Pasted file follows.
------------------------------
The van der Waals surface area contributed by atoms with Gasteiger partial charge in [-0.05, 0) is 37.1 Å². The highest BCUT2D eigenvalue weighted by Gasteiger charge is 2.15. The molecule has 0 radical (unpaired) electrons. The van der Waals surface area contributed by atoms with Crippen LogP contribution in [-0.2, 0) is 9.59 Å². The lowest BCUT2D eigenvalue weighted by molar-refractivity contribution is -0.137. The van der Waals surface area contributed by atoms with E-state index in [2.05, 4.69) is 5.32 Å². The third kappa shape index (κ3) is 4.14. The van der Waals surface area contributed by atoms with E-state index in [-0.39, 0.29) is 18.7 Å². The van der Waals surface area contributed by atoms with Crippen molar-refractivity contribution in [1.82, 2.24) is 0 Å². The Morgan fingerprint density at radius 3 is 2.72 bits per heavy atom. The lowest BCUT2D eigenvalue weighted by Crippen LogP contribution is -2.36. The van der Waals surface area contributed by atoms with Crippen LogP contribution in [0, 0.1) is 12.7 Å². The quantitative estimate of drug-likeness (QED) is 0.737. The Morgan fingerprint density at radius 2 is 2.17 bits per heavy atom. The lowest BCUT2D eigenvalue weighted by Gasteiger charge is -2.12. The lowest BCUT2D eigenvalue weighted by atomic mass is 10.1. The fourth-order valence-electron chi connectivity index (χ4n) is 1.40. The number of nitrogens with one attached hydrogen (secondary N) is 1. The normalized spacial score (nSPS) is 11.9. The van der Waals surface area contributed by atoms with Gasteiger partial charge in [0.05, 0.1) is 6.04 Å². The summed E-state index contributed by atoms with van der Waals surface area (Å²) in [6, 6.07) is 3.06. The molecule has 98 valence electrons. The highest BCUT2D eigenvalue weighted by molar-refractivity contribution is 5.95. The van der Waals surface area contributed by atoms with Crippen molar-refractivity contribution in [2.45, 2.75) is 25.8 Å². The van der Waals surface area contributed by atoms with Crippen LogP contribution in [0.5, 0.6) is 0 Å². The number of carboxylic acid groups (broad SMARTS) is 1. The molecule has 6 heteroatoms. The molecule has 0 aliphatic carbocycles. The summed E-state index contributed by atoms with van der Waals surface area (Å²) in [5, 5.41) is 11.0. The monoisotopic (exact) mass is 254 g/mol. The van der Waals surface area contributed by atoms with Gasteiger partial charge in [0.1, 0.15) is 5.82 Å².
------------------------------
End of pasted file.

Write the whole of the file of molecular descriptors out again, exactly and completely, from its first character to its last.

The van der Waals surface area contributed by atoms with Gasteiger partial charge in [-0.05, 0) is 37.1 Å². The highest BCUT2D eigenvalue weighted by Gasteiger charge is 2.15. The molecule has 0 radical (unpaired) electrons. The van der Waals surface area contributed by atoms with Crippen LogP contribution in [-0.2, 0) is 9.59 Å². The lowest BCUT2D eigenvalue weighted by molar-refractivity contribution is -0.137. The van der Waals surface area contributed by atoms with E-state index in [2.05, 4.69) is 5.32 Å². The third kappa shape index (κ3) is 4.14. The van der Waals surface area contributed by atoms with E-state index in [-0.39, 0.29) is 18.7 Å². The van der Waals surface area contributed by atoms with Crippen molar-refractivity contribution in [1.82, 2.24) is 0 Å². The Morgan fingerprint density at radius 3 is 2.72 bits per heavy atom. The lowest BCUT2D eigenvalue weighted by Crippen LogP contribution is -2.36. The van der Waals surface area contributed by atoms with Crippen LogP contribution in [0, 0.1) is 12.7 Å². The quantitative estimate of drug-likeness (QED) is 0.737. The Morgan fingerprint density at radius 2 is 2.17 bits per heavy atom. The lowest BCUT2D eigenvalue weighted by Gasteiger charge is -2.12. The lowest BCUT2D eigenvalue weighted by atomic mass is 10.1. The fourth-order valence-electron chi connectivity index (χ4n) is 1.40. The number of nitrogens with one attached hydrogen (secondary N) is 1. The normalized spacial score (nSPS) is 11.9. The van der Waals surface area contributed by atoms with Gasteiger partial charge in [0.05, 0.1) is 6.04 Å². The summed E-state index contributed by atoms with van der Waals surface area (Å²) in [6, 6.07) is 3.06. The molecule has 98 valence electrons. The highest BCUT2D eigenvalue weighted by molar-refractivity contribution is 5.95. The van der Waals surface area contributed by atoms with Crippen molar-refractivity contribution in [2.45, 2.75) is 25.8 Å². The van der Waals surface area contributed by atoms with Crippen LogP contribution in [0.5, 0.6) is 0 Å². The number of carboxylic acid groups (broad SMARTS) is 1. The molecule has 6 heteroatoms. The molecule has 0 aliphatic carbocycles. The summed E-state index contributed by atoms with van der Waals surface area (Å²) in [5, 5.41) is 11.0. The monoisotopic (exact) mass is 254 g/mol. The van der Waals surface area contributed by atoms with Gasteiger partial charge in [0.1, 0.15) is 5.82 Å².